Last season, Josh Charles' Will Gardner joined the inestimable Dead TV Characters Society.
CBS legal drama "The Good Wife" got a shot in the arm in its fifth season, fired up by the decision of Alicia Florrick (Julianna Margulies) to break free from Lockhart/Gardner, the central law firm in the series, to start her own enterprise. Pushing much of the tension forward was renegade lawyer Will, played by Charles ("Dead Poets Society," "Sports Night"), and his anger at what he deemed a betrayal committed by his former flame. Desks were manhandled, clients were fought over, etc.
And then came the bombshell moment that had viewers searching for the rewind button on their remote controls: Will Gardner died. Gunned down by an unhinged client during a court proceeding.
Here, Charles chats with The Envelope about that episode and his time with the show.
How often are people coming up to you and just saying, "Why?"
I guess that's happened a few times. But more often people just say they really were sad about it, but they're also really excited about where the show's going. And that makes me happy because that was the whole intent of this season. We knew going into this season it would be my last. We were able to plan for it and structure it and kind of knew where [the death] would lead the show.
With Will and Alicia, it was more than sex — there was a deep, mutual respect there too. So you get a sense of the betrayal he's feeling when he finds out she's leaving, and we see it when he sweeps everything off the desk in anger.
I hurt my hand really bad hitting the desk because it just sort of went to too much, too soon. I iced my hand between takes.
But that's why we felt it.
It was a great scene because it was so well written and because of these characters' history and because it's Julianna and I and, you know, she and Christine [Baranski] are just two of my favorite people to work with. I have most of my stuff with them, and I love working with her.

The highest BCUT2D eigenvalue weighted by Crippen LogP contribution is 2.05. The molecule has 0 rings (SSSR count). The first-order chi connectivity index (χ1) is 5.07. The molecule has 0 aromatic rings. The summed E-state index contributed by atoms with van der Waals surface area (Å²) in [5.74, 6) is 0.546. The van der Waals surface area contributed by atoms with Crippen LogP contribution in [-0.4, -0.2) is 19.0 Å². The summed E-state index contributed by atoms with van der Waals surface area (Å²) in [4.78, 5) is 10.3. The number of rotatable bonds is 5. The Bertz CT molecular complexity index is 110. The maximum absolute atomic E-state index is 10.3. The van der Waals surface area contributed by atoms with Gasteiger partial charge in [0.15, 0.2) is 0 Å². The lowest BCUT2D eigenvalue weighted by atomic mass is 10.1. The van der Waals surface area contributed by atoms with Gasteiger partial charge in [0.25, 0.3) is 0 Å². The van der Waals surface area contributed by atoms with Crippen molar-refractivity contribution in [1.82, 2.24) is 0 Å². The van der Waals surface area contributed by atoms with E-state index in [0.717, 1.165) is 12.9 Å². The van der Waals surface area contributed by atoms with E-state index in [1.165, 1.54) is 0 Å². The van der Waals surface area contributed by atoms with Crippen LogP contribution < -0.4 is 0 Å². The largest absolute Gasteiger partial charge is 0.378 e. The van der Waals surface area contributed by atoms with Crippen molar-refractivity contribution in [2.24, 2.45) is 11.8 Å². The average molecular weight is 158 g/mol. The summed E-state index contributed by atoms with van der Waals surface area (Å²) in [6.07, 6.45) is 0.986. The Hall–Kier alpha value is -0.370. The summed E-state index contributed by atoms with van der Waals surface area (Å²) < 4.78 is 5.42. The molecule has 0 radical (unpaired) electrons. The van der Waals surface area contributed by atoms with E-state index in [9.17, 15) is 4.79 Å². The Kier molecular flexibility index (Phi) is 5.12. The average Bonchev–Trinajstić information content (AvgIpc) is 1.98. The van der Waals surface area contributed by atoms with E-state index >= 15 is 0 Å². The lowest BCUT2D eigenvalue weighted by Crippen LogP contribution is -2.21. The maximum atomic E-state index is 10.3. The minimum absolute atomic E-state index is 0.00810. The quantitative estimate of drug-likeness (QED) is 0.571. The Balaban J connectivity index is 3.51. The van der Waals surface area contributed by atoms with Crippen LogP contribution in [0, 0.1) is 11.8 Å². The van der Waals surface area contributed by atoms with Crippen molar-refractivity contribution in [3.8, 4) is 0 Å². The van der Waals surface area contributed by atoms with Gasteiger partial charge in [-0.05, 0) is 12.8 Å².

How about making this decision of "It's time for me to move on"?
I had a very short-term contract on the show, much shorter than it's even been discussed in the press. I kept extending it because I love the show so much — it's been a great job for me. When the opportunity came in year four to extend it another few years, I thought a long time about it and just felt that I was ready to experience new characters. But I wanted to make sure that I left [the show] in as good a spot as I could, so I was always willing to come back and do some this year. And we came up with doing these 15 [episodes], being able to give the character a more proper goodbye and really write something special for him.
It's a hard thing to articulate when you feel like you want to just have new experiences. You're working long hours where you're seeing people on the set more than you're seeing your family. And sometimes it doesn't allow you to really have other experiences.
Did you go in knowing that your end would be death, or had that come later?
I knew before we finished the fourth season. … Robert King was in town directing the finale of Season 4, so we were discussing a lot about what would happen and how he would do it, and he said, "I think it's going to be a death. How do you feel about that?" And I said, "I feel good about it." I mean, what are your options, really? Will leaves and then he's always kind of still hovering. …
It needed to be final, yeah.
And I always told them, "If you want me to do one or two more … " and that's how Episode 16 came about, you know. They were in the writers' room and said, "You know, you asked us if …."
"We need flashbacks!" Was that weird to do? You're dead and then to come back?
No, because it actually made 15 easier. I knew I was doing these extra few days on 16. So in a way, my real memories of my last moments on set are doing the last scene of 16. Which actually is better, you know, in a way.
Twitter: @villarrealyCopyright © 2014, Los Angeles Times